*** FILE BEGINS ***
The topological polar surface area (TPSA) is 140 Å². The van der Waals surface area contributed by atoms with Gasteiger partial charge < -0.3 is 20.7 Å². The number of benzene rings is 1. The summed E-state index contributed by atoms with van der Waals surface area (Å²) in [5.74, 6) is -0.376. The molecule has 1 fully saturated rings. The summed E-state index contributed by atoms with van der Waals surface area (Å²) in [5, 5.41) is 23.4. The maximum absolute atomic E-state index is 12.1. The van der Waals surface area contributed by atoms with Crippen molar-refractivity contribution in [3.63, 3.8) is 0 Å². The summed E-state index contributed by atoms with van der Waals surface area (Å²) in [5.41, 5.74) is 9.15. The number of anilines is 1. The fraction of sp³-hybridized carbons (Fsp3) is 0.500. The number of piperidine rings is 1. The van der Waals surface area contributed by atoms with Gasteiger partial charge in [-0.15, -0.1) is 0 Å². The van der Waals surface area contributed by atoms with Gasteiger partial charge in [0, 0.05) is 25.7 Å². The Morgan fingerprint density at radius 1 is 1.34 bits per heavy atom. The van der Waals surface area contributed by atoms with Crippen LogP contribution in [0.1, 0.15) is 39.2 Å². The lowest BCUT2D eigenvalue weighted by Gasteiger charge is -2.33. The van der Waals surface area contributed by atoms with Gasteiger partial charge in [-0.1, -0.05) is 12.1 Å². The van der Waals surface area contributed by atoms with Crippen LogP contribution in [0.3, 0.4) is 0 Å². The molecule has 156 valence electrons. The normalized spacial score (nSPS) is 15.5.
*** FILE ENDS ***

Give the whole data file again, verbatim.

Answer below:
The topological polar surface area (TPSA) is 140 Å². The van der Waals surface area contributed by atoms with Gasteiger partial charge < -0.3 is 20.7 Å². The number of benzene rings is 1. The summed E-state index contributed by atoms with van der Waals surface area (Å²) in [5.74, 6) is -0.376. The molecule has 1 fully saturated rings. The summed E-state index contributed by atoms with van der Waals surface area (Å²) in [5, 5.41) is 23.4. The maximum absolute atomic E-state index is 12.1. The van der Waals surface area contributed by atoms with Crippen molar-refractivity contribution in [3.63, 3.8) is 0 Å². The summed E-state index contributed by atoms with van der Waals surface area (Å²) in [5.41, 5.74) is 9.15. The number of anilines is 1. The fraction of sp³-hybridized carbons (Fsp3) is 0.500. The number of piperidine rings is 1. The van der Waals surface area contributed by atoms with Gasteiger partial charge in [-0.15, -0.1) is 0 Å². The van der Waals surface area contributed by atoms with Gasteiger partial charge in [0, 0.05) is 25.7 Å². The Morgan fingerprint density at radius 1 is 1.34 bits per heavy atom. The van der Waals surface area contributed by atoms with Crippen LogP contribution in [0.1, 0.15) is 39.2 Å². The lowest BCUT2D eigenvalue weighted by Gasteiger charge is -2.33. The van der Waals surface area contributed by atoms with Gasteiger partial charge in [-0.1, -0.05) is 12.1 Å². The van der Waals surface area contributed by atoms with Crippen LogP contribution in [0.3, 0.4) is 0 Å². The molecule has 156 valence electrons. The normalized spacial score (nSPS) is 15.5.